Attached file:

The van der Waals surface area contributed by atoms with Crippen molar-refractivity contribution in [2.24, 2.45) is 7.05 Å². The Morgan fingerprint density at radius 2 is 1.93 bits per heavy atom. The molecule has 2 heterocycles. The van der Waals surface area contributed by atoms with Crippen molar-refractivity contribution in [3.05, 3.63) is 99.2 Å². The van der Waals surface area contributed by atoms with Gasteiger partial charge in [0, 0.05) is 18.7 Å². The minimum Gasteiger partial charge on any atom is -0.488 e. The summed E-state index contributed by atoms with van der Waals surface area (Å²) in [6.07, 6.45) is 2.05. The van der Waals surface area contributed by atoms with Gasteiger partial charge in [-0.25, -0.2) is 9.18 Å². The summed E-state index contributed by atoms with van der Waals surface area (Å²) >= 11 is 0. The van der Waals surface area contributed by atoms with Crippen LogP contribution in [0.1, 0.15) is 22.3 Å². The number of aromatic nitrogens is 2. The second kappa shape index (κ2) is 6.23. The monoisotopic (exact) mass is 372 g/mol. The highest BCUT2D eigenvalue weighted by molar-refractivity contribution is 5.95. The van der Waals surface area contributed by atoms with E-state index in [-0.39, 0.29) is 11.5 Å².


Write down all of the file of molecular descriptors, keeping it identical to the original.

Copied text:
The van der Waals surface area contributed by atoms with Crippen molar-refractivity contribution in [2.24, 2.45) is 7.05 Å². The Morgan fingerprint density at radius 2 is 1.93 bits per heavy atom. The molecule has 2 heterocycles. The van der Waals surface area contributed by atoms with Crippen molar-refractivity contribution in [3.05, 3.63) is 99.2 Å². The van der Waals surface area contributed by atoms with Gasteiger partial charge in [0, 0.05) is 18.7 Å². The minimum Gasteiger partial charge on any atom is -0.488 e. The summed E-state index contributed by atoms with van der Waals surface area (Å²) in [6.07, 6.45) is 2.05. The van der Waals surface area contributed by atoms with Gasteiger partial charge in [-0.25, -0.2) is 9.18 Å². The summed E-state index contributed by atoms with van der Waals surface area (Å²) >= 11 is 0. The van der Waals surface area contributed by atoms with Crippen LogP contribution in [0.1, 0.15) is 22.3 Å². The number of aromatic nitrogens is 2. The second kappa shape index (κ2) is 6.23. The monoisotopic (exact) mass is 372 g/mol. The highest BCUT2D eigenvalue weighted by molar-refractivity contribution is 5.95. The van der Waals surface area contributed by atoms with E-state index in [-0.39, 0.29) is 11.5 Å².